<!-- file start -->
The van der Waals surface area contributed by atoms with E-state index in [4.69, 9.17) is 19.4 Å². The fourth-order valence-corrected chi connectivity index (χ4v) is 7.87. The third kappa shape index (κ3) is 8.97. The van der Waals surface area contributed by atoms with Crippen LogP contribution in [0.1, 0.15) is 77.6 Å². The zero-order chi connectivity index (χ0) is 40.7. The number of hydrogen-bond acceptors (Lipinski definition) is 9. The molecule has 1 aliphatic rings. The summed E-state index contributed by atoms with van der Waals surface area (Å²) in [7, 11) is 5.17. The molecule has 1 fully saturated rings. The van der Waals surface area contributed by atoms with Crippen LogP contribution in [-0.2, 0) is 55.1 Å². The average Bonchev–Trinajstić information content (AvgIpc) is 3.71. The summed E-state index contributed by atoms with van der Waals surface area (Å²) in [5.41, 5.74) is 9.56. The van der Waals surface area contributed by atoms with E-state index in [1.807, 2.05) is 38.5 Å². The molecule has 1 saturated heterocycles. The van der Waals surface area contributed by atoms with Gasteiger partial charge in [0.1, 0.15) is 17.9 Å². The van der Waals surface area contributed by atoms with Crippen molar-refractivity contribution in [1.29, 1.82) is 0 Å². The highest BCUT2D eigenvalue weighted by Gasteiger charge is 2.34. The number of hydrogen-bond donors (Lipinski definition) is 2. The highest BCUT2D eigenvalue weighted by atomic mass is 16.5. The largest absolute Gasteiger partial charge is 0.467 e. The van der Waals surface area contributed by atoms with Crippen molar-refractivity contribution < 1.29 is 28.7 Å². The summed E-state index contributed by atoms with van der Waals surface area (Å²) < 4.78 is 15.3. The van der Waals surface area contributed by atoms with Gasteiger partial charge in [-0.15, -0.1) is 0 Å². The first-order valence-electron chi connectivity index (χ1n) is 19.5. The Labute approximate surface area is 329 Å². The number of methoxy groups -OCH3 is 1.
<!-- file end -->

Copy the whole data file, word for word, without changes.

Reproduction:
The van der Waals surface area contributed by atoms with E-state index in [4.69, 9.17) is 19.4 Å². The fourth-order valence-corrected chi connectivity index (χ4v) is 7.87. The third kappa shape index (κ3) is 8.97. The van der Waals surface area contributed by atoms with Crippen LogP contribution in [0.1, 0.15) is 77.6 Å². The zero-order chi connectivity index (χ0) is 40.7. The number of hydrogen-bond acceptors (Lipinski definition) is 9. The molecule has 1 aliphatic rings. The summed E-state index contributed by atoms with van der Waals surface area (Å²) in [7, 11) is 5.17. The molecule has 1 fully saturated rings. The van der Waals surface area contributed by atoms with Crippen LogP contribution in [-0.2, 0) is 55.1 Å². The average Bonchev–Trinajstić information content (AvgIpc) is 3.71. The summed E-state index contributed by atoms with van der Waals surface area (Å²) in [5.41, 5.74) is 9.56. The van der Waals surface area contributed by atoms with E-state index in [1.807, 2.05) is 38.5 Å². The molecule has 1 saturated heterocycles. The van der Waals surface area contributed by atoms with Gasteiger partial charge in [0.1, 0.15) is 17.9 Å². The van der Waals surface area contributed by atoms with Crippen molar-refractivity contribution in [1.29, 1.82) is 0 Å². The highest BCUT2D eigenvalue weighted by Gasteiger charge is 2.34. The number of hydrogen-bond donors (Lipinski definition) is 2. The highest BCUT2D eigenvalue weighted by atomic mass is 16.5. The largest absolute Gasteiger partial charge is 0.467 e. The van der Waals surface area contributed by atoms with Crippen molar-refractivity contribution < 1.29 is 28.7 Å². The summed E-state index contributed by atoms with van der Waals surface area (Å²) < 4.78 is 15.3. The van der Waals surface area contributed by atoms with Gasteiger partial charge in [-0.15, -0.1) is 0 Å². The first-order valence-electron chi connectivity index (χ1n) is 19.5. The Labute approximate surface area is 329 Å². The number of methoxy groups -OCH3 is 1.